Under the common law they were not. Now some courts may allow ords if they are informative.
What were the two instances considered to always be provoking events under common law?
Battery and witnessed adultery
What are the instances now included in the list of provoking events?
Aggravated assault, painful battery, mutual combat, illegal arrest(if carried out in a dangerous way) and commission of a crime against a close family member
Does the victim need to provoke?
Under common law the answer was yes. Now courts relax this requirement in some instances.(People v Wu)
Does a court have to consider cultural differences when assessing the reasonableness of the provocation?
No. The culture must be of recognized stature and the D must have been acting in accordance with the culture. The court may also consider how long the person has been in the US, and decide not to let in the testimony.
What are the three kinds of involuntary homicide?
Involuntary manslaughter, reckless murder, and felony murder
What are the two ways involuntary manslaughtrer can occur?
1. Criminal negligence(People v Welansky)
2. Killing committed during the commission of a misdemeanor`
How does a court decide if a person has been criminally negligent?
Look at formula similar to B PL. (Probability of Harm x Gravity of harm)-(Probablitity of benefits x Gravity of benefits). If it is greater that 0 it is negligent, but courts tend to prosecute only those grossly negligent.
What is vehicular homicide?
Specially tailored statutes that increase the penalty for poor driving beyond the one imposed by IM.
Define reckless murder
An unintentional killing that involves an extreme disregard for the value of human life. Often called the abandoned and malignant heart.(Mayes v People). Aggravates IM to 2nd degree murder.
Define felony murder
Any killing committed in furtherance of a forcible felony. Allows for intent from the felony to transfer to the killing. Aggravates a killing from manslaughter to 1st degree murder.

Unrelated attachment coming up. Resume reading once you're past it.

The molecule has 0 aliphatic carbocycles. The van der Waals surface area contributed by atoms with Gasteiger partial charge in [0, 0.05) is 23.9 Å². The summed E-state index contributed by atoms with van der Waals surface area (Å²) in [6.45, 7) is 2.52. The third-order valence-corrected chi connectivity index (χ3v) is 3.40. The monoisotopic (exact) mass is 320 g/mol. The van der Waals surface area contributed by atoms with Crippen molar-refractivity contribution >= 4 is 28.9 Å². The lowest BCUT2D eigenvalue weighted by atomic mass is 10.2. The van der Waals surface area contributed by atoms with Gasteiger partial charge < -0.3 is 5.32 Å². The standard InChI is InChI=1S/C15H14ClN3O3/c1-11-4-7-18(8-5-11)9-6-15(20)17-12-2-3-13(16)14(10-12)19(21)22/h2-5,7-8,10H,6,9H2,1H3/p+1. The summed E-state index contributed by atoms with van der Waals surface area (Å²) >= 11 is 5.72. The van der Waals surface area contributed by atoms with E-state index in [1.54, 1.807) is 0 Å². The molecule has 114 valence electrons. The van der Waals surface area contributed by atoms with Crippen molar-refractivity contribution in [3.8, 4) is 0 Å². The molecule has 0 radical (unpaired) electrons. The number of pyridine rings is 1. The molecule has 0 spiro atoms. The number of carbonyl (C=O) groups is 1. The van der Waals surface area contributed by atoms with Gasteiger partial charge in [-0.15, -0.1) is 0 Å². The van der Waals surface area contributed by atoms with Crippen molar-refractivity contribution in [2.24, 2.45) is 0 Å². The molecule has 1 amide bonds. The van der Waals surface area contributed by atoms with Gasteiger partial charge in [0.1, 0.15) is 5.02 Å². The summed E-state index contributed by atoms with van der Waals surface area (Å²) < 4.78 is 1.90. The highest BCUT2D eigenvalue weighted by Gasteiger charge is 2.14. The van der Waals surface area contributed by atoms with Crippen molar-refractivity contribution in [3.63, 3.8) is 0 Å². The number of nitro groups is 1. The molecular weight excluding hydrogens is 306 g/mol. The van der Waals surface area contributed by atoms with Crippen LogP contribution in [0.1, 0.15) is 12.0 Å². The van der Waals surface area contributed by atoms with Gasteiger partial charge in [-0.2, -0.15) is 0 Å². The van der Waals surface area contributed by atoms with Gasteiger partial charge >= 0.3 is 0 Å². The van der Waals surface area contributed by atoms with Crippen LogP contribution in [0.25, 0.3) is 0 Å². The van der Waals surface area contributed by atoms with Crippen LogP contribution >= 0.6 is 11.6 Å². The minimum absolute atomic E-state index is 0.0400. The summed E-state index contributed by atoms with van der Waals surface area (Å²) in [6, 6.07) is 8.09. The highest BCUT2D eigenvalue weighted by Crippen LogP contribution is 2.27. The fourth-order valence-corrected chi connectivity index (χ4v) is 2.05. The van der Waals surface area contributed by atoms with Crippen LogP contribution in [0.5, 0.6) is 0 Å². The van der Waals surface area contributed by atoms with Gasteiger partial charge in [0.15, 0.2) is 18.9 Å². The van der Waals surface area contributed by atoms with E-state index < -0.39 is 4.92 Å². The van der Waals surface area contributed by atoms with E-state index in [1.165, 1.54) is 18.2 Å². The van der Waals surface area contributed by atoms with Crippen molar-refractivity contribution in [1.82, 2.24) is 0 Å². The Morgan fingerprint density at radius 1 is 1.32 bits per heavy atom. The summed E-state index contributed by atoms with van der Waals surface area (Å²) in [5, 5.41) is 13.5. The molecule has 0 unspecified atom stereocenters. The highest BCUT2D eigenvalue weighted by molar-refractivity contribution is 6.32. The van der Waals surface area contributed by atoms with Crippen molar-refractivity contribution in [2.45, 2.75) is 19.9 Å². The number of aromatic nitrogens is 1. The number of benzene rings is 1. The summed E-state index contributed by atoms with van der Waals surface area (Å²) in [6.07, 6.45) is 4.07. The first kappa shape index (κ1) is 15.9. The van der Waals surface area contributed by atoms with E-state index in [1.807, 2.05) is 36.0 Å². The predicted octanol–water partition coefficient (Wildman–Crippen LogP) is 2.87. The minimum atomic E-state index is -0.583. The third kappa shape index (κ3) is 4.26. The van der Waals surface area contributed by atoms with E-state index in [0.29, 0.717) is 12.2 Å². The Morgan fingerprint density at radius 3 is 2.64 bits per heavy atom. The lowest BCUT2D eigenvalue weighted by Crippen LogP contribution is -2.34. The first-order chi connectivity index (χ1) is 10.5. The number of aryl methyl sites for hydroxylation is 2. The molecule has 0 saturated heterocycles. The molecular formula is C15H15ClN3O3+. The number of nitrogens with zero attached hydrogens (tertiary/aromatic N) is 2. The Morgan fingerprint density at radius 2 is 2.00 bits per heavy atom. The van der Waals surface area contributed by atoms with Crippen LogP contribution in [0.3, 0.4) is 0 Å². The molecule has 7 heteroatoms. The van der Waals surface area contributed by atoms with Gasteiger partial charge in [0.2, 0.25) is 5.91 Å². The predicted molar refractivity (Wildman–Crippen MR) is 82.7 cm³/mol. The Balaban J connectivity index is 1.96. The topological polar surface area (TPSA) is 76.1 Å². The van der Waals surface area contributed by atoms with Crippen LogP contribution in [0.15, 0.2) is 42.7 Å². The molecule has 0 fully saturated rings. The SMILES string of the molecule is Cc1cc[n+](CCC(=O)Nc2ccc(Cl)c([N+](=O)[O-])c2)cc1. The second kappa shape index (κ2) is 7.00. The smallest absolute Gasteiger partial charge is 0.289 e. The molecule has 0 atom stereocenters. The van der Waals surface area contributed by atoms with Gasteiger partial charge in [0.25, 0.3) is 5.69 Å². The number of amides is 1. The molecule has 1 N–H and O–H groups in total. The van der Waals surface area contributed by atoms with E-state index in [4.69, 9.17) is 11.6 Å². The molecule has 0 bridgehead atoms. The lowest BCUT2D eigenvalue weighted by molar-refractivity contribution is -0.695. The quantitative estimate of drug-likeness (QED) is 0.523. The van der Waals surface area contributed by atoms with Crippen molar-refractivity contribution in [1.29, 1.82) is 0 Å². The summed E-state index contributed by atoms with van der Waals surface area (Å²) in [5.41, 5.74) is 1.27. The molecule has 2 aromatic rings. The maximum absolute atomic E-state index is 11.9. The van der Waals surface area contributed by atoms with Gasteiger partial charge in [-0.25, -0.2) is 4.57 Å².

What are the policy reasons behind felony murder?
1. Added deterrant
2. Encourage people to commit felonies more carefully(But may actually cause the opposite)
What are the three ways that felony murder has been implemented?
1. Pure felony murder rule(Ga. has this)Automatic aggravation for a killing
2. MPC 210.2=NO aggravation. Felony just presents a rebuttable presumption of recklessness
3. FM with limitations
What are the four standard limiatations on the felony murder rule?
1.Death must have been foreseeable
2. The felony must be dangerous or committed in a dangerous way
3. A felon must have directly caused the death
4. The death must have been cuased in perpetration of the felony
What is the agency theory?
Theory of felony murder that limits liability to deaths caused by the felons or people working as their agents. Elimiantes liability for deaths caused by victims or police.
What is the protected person theory?
THe PP theory limits liability for deaths only to those people protected under the law. Killing a felon is justified so they are not protected under the law.
Define the Res Gestae theory
RG holds that a person is only liable for a death committed during the course of the felony. Usually the felon must still have the loot, and not have reached a place of safety
Define the dangerous felony limitation
FM is limited to felonies that are inherently dangerous or committed in a dangerous way. For all non dangerous felonies the state can charge 2nd degree FM.
Define independant felonious purpose for FM
Felony must be distinct enough that it does not merge into the offense. Usually asssault is not distinct enough to warrant FM.(Not the case in Ga)
Differentiate betweedn justification and excuse
Justification focuses on the act by saying in some way the victim deserved to die. INcludes self defense, execution. Excuse focuses on the actor. Examples include insanity, duress, or diminished capacity.